We must know the gospel, know our Bible, and know Christian theology so that we can tell the difference between someone who increases our faith in Jesus by telling us the truth about his greatness and someone who makes us feel good about ourselves by giving us pep talks and “encouragement” to rely on our own resources."
Do what the Bereans did when we listen to sermons and when we read Christian literature: "And the people of Berea were more open-minded than those in Thessalonica, and they listened eagerly to Paul’s message. They searched the Scriptures day after day to see if Paul and Silas were teaching the truth." (Acts 17:11, NLT)

That is one thing we do not do enough. We do not spend enough time meditating and studying God's Word. We do not need something different. We need the very Word of God. We need to dwell in it, to mull in it, to wade in it, to swim in it.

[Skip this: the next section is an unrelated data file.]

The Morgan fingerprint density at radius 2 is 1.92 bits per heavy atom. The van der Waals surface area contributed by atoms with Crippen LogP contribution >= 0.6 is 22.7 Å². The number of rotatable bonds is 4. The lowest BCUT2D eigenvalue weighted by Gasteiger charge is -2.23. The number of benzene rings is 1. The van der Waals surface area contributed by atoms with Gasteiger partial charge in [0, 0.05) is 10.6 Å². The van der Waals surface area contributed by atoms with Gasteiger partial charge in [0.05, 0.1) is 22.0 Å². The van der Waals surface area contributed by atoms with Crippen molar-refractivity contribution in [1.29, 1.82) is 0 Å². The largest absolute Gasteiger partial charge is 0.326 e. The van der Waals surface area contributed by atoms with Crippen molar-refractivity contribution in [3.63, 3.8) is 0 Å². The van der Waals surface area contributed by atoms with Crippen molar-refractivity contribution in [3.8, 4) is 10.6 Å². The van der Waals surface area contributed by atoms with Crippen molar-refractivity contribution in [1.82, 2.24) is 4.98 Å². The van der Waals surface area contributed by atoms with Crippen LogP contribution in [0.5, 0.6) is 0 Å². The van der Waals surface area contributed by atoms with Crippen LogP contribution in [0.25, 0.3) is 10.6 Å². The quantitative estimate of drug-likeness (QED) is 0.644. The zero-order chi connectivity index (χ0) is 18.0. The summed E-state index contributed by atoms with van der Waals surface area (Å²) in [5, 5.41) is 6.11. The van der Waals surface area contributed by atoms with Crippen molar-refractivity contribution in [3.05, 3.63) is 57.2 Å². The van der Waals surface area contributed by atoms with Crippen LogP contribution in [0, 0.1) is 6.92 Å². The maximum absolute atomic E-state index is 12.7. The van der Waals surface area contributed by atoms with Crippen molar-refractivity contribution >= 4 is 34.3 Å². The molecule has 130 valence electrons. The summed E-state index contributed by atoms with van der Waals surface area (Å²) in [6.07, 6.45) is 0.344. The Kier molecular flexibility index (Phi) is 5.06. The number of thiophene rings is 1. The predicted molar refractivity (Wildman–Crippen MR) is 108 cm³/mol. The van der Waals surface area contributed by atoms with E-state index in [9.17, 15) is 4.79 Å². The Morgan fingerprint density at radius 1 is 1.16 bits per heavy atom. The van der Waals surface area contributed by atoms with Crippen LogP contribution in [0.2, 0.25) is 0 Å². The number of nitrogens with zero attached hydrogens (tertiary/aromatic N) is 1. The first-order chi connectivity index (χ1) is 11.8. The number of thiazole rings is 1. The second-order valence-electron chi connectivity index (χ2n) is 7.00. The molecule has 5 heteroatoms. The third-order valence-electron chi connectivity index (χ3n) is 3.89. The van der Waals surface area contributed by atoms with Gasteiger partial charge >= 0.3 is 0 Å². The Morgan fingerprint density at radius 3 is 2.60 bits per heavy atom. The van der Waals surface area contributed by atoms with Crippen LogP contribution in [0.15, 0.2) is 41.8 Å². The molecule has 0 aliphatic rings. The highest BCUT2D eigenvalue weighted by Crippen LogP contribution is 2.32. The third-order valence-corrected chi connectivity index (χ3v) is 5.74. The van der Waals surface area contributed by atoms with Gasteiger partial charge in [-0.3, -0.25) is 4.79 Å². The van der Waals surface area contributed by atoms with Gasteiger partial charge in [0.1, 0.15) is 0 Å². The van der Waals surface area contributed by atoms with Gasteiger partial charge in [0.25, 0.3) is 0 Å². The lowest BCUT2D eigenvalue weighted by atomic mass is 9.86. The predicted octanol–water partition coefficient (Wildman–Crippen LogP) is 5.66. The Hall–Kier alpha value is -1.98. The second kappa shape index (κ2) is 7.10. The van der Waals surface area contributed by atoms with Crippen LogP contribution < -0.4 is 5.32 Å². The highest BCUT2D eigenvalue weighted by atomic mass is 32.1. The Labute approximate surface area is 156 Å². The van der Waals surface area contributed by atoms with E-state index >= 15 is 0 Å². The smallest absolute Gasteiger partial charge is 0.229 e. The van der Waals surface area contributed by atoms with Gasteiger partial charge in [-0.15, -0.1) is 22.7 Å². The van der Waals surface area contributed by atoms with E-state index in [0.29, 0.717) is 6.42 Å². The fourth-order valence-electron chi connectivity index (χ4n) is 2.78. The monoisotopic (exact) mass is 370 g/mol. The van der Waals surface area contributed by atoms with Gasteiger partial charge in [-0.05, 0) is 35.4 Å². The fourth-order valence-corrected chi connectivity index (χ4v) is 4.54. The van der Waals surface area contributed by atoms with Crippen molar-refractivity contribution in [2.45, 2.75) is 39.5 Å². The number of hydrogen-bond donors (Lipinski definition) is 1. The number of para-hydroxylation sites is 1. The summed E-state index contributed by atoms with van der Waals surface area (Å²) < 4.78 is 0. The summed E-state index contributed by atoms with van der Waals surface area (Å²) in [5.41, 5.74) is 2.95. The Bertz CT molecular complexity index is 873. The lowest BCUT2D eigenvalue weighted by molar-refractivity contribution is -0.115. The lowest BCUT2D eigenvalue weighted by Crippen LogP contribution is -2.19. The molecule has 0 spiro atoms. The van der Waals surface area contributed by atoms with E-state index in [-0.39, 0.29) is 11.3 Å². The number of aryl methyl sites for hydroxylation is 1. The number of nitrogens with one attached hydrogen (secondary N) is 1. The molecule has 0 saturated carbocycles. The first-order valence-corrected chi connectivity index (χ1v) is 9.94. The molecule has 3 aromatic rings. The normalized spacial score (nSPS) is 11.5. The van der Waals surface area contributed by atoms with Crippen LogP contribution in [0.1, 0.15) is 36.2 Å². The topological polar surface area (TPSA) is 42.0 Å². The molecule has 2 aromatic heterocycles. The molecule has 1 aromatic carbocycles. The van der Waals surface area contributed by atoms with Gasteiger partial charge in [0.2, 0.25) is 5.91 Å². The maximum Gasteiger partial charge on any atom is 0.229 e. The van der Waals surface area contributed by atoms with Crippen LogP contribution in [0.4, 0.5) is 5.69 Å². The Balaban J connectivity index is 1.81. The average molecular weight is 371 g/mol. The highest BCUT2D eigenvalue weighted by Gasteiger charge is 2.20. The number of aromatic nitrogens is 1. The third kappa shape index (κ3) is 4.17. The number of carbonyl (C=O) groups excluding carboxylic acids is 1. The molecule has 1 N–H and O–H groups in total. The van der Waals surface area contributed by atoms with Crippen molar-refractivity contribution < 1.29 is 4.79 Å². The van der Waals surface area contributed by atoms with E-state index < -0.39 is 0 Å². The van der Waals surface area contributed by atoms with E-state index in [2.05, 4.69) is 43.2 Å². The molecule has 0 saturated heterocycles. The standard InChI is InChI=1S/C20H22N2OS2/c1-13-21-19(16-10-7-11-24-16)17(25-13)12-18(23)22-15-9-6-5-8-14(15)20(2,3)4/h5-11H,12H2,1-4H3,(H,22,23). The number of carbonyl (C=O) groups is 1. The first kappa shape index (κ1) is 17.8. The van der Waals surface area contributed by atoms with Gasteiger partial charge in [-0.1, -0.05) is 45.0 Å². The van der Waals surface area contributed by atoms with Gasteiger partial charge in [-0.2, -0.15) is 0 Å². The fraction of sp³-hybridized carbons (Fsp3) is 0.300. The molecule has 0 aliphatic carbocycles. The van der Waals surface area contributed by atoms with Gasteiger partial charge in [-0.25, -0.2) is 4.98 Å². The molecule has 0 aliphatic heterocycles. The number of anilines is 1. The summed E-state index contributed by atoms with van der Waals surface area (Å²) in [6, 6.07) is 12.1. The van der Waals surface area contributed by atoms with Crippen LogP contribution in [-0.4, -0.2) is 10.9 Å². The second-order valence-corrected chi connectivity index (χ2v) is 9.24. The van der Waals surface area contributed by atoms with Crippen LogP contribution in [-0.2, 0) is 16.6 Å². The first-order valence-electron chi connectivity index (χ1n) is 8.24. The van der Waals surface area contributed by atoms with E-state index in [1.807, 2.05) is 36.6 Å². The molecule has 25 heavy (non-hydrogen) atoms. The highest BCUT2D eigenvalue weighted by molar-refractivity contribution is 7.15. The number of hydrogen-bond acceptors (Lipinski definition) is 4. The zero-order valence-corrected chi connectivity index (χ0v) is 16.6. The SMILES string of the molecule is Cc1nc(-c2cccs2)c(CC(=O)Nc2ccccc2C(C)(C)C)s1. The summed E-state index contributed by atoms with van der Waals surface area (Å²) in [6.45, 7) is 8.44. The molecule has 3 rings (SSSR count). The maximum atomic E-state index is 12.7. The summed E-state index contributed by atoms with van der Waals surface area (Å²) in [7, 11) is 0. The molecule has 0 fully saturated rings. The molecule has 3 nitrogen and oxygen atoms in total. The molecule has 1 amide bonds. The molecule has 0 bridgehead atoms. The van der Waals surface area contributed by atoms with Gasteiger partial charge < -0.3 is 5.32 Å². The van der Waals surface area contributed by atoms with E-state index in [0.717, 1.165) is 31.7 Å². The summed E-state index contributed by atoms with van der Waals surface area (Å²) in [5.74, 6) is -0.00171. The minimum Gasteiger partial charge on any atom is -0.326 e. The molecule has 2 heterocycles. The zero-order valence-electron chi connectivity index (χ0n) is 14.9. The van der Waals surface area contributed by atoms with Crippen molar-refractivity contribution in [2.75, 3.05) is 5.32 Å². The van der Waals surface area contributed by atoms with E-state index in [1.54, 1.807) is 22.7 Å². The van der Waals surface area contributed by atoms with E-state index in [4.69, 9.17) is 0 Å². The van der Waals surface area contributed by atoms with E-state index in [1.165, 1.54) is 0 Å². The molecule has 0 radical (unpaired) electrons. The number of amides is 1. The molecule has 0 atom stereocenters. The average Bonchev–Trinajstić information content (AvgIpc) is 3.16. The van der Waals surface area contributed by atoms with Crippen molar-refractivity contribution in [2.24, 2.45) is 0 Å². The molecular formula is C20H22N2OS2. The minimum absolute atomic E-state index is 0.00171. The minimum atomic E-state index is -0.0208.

It's time we pull up a chair, sit, read and study Scripture.

pearlie
Source: 'Revelation' by James M. Hamilton Jr.; R. Kent Hughes, gen. ed.

What about 1 Cor 2?

In continuation of the 1 Corinthians sermon series in church, it was on chapter 2 today. In looking into the chapter, I have these questions:

After Paul admonished the church in divisions in chapter 1, he moved on in chapter 2 to say that he is coming to them not in lofty words and impressive wisdom. Why?

And he continues the same in chapter 3, not talking to them as spiritual people but as infants. And in chapter 4, he reminds them of who he is and that he is warning them.

In that larger context, what was Paul saying to the Corinthians in chapter 2 and why?

And from all that, what is the teaching for us?

I should make time this week to read up and find out the answers.

pearlie

Coursera, trying it again

I found out about Coursera back in 2013, but sadly I did not follow through the courses that I signed up for.

I am trying it again and I hope I will be more disciplined to keep at it and finish at least one.

pearlie

Gabriel's Oboe, The Mission

I've always loved this piece of music. I first heard it as the song Nella Fantasia and now I found this clip where it was originally from.



I should watch this movie one fine day.

pearlie

Why we should pray

I was reading my devotional on Isaiah and Ortlund has this to say about our longing for the love of God, and why we should pray, which I find so apt.